Reading fiction is an emotional experience. Feeling emotions – even negative emotions such as sadness – drives reading and helps us enjoy books. Research from the National Literacy Trust, a UK charity, has found that nearly 45% of children and young people said that reading made them feel better.
The emotions we feel when reading may even help us show empathy, understand that others have opinions, and encourage us to help others. The emotional experience of reading is both individually and socially beneficial.
The link between reading and emotion is largely missing, however, from the reading experienced by young people in English literature lessons in England.
An impersonal approach
The GCSE English literature curriculum has been criticised for its narrow choice of texts. Closed-book exams mean students have to focus on memorisation, making the subject far removed from the experience of reading students might have beyond the classroom.
What’s more, examination questions in English literature are usually constructed impersonally. A recent GCSE paper asks students: “How does Priestley explore the importance of social class in An Inspector Calls?” Questions like this prompt students to consider the intention and style of the author without taking their personal response to the text into account.
Teachers preparing students for examination questions like this may downplay emotions in their teaching, which could result in studying English literature being very different to reading for personal enjoyment.
This shift away from emotion in teaching and assessing English literature is a recent change. In 1921, the Newbolt Report, a landmark educational review of the teaching of English in England, argued that emotion should be at the centre of reading literature.
Nearly seventy years later, examination questions in English were still inviting emotion-driven responses. For example, a 1989 A-level English question asked students to “write about what you have particularly enjoyed or admired in your favourite Hardy poems”.
What teachers think
The current approach to the English literature curriculum and its assessment is also at odds with how teachers view the value of emotions in English teaching. In our recent research, we surveyed 140 teachers of English from across England to find out their views on the place of emotion in teaching literature. We found that they placed great value on drawing on students’ emotions.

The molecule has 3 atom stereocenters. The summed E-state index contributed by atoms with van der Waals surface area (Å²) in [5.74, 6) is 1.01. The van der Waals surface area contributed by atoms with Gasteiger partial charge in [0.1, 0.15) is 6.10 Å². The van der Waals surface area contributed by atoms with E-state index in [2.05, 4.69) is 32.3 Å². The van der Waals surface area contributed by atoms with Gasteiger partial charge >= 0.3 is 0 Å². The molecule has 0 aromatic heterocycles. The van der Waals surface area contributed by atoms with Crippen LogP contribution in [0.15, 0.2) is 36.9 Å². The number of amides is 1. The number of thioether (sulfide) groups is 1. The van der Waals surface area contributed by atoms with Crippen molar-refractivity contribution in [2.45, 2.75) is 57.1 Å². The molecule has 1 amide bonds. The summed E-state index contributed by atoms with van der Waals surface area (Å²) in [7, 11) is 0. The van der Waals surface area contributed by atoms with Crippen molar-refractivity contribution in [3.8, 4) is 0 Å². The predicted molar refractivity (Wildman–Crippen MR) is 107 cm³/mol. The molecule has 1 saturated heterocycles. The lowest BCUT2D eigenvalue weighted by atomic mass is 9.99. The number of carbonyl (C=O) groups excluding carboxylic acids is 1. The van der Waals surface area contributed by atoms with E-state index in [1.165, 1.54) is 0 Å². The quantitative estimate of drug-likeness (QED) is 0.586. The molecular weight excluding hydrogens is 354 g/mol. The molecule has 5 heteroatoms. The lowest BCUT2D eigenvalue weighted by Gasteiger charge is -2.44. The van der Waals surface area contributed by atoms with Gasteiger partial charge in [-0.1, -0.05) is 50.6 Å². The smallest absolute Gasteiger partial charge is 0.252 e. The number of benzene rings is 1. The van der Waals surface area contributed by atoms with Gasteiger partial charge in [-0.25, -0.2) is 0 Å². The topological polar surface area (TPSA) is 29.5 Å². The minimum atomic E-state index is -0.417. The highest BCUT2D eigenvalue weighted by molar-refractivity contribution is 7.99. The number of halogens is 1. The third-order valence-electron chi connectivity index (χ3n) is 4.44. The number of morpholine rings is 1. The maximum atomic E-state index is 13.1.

Teachers spoke of how important it was for students to make personal connections with books. Research has shown that personal relevance can help readers take the knowledge they have acquired from literature into their wider lives.
The teachers used the words “feel” and “feelings” frequently. These words often occurred within broader comments about engagement and a sense of closeness to both the themes and characters in the texts being studied. Some of the teachers we surveyed felt that this connection with a text had to be in place before any attempt to analyse language, structure and meaning. As one teacher said:
I find the easiest way into getting kids to analyse language is getting them to think about how it makes the [sic] feel and then to explore how the language is making that happen.
Teachers were also keen to promote the value of discussion in their classrooms. They viewed this as an important way in which learners developed as readers, through dialogue and by building on others’ emotional responses. Teachers told us that they felt such collective talk was important as a tool for enriching the classroom environment. It also, crucially, encouraged students to understand that any literary text can give rise to multiple and often very different interpretations. A teacher said:
If students can’t verbalise their own emotions regarding a text, I encourage them to empathise with others and consider how other readers may respond to the text. We discuss a range of responses and think about why and how (depending on person, context etc) emotions and reader responses may differ.
Some teachers felt that the current assessment system prohibited personal and emotional connections with texts. This view came across particularly strongly from those preparing students for external examinations. They felt that the very rigid nature of examination questions meant that, despite their belief in the value of foregrounding emotional responses to texts, they had to concentrate their teaching on what ultimately would be assessed.
If students do not find studying English literature stimulating, they may be deterred from continuing to study the subject beyond GCSE. Fewer students are studying A-level English. Not only is this damaging for the humanities generally, but it could also have harmful consequences for the subject. Fewer undergraduates reading English could result in fewer students going on to become English teachers.
School reading should be more closely aligned to personal reading practices – and those are very much driven by emotions.
The authors do not work for, consult, own shares in or receive funding from any company or organization that would benefit from this article, and have disclosed no relevant affiliations beyond their academic appointment.
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This content was originally published by The Conversation. Original publishers retain all rights. It appears here for a limited time before automated archiving. By The Conversation